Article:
Assuming you're anything like me when the days get late, there's nothing quite like a late-night show to provide some last laughs before hitting the sack. Staying up late to catch one of the handful of options is never a bad idea, w ith the shows' hilarious skits and jokes that let me unwind. Things get even more interesting when one of our favorite athletes is a guest on the show, which allows fans to see a lighter side of them. And since there have been so many good appearances, I figured the only appropriate thing to do was list the best moments of athletes on late-night shows—these are sure to draw a few laughs.
List of late-night American network TV programs
How late-night TV comedy has responded to a tumultuous year | TV comedy | The Guardian
Hosts, from Trevor Noah to Stephen Colbert, have been forced to refocus yet again, avoiding easy punchlines and trying to grapple with a fractured America. Which is a tall order, as our moment keeps getting darker, flooded with bullshit increasingly exposed but rarely expunged. A late-night host in the overwritten script that is has been tasked with discussing, somehow processing a word taxed beyond its means this year the impeachment of the president; the mishandling of a public health emergency by the federal government; the loss of more than , Americans in a global pandemic; the worst economic crisis since the Great Depression; the gruesome killing of George Floyd by Minneapolis police on camera, which has sparked the most widespread protest movement for racial justice since the s; and brutal crackdowns by police on people protesting against police brutality. Late-night TV has proven to be a strangely helpful way for many to stay tethered to, rather than escape from, the feverish timeline of this deeply unfunny year and reality TV presidency. The programs are almost all politically engaged and mildly outraged by default, serving neither as antidote nor an escape so much as a bracing tonic — manageable, congenial content that gets down enough important information without tipping into paralyzing overwhelm. Each host has had to recalibrate to the warp speed of widespread protests under a hostile administration in a pandemic, revealing a range of sharpness and political immediacy for each show and audience.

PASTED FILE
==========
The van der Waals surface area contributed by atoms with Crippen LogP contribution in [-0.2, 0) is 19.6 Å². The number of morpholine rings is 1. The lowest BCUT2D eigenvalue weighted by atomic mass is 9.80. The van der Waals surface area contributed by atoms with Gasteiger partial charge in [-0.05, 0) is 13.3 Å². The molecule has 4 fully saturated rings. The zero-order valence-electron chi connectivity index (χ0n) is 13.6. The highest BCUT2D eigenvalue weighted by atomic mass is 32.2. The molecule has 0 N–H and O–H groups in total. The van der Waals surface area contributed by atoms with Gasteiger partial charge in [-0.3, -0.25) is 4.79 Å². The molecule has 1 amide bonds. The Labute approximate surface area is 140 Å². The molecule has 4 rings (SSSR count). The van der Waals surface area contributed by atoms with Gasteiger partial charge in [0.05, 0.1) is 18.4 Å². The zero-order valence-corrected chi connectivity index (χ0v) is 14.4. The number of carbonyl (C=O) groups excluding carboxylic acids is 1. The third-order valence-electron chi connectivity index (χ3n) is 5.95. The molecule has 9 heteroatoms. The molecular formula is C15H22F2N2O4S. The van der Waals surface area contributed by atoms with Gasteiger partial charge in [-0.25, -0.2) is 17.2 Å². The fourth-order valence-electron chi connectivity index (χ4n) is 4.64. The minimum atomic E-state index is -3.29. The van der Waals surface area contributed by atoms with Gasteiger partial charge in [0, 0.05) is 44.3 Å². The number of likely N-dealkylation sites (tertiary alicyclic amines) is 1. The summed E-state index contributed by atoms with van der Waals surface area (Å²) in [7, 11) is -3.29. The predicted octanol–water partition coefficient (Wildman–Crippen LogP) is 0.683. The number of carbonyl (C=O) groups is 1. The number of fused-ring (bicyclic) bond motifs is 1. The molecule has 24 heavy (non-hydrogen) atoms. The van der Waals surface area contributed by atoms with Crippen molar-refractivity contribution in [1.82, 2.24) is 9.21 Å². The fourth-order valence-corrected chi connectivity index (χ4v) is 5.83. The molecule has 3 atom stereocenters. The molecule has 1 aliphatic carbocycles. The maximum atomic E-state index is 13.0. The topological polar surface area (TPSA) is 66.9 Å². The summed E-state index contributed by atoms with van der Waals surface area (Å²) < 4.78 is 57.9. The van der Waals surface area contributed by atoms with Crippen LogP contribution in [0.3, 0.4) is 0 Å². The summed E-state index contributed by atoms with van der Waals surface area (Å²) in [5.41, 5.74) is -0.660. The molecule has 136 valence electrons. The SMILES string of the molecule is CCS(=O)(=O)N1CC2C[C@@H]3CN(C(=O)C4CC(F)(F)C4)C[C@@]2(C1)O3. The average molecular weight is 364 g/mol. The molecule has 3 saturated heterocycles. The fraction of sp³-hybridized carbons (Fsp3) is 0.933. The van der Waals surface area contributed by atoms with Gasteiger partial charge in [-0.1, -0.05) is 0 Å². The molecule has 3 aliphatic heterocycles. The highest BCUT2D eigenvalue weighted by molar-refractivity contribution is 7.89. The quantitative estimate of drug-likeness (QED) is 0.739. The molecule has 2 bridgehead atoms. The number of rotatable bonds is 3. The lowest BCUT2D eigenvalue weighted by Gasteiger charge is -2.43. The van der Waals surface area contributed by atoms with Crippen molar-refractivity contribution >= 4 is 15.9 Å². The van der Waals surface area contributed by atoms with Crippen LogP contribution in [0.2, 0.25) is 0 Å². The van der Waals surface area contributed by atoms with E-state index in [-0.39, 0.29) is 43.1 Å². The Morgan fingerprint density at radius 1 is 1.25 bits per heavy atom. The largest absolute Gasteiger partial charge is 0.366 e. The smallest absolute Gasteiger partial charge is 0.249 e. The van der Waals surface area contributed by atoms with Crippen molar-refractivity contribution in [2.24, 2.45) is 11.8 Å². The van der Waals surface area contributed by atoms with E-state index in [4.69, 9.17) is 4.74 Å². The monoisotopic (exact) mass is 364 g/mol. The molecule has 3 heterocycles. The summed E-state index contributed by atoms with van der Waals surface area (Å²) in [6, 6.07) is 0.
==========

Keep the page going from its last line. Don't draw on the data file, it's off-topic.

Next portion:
How late-night TV comedy has responded to a tumultuous year
So, Bee turned to her makeshift crew — her husband and executive producer, Jason Jones, and their three children — and delivered an unusual direction. This is really uncharted territory for any of us. In the days since the coronavirus pandemic forced them into hiatus, the late-night comedy shows are gradually coming back. This week, many of them returned to their familiar broadcast time slots, but in radically different, minimalist forms. Gone are the lavish studios, elaborately produced field segments and cushy face-to-face conversations with celebrity guests.
Traditionally, this type of programming airs after the late local news and is most notable for being the daypart used for a particular genre of programming that falls somewhere between a variety show and a talk show. Television networks typically produce two late night shows: one taped in New York City and one in Los Angeles. Most are taped late in the afternoon; exceptions include Jimmy Kimmel Live!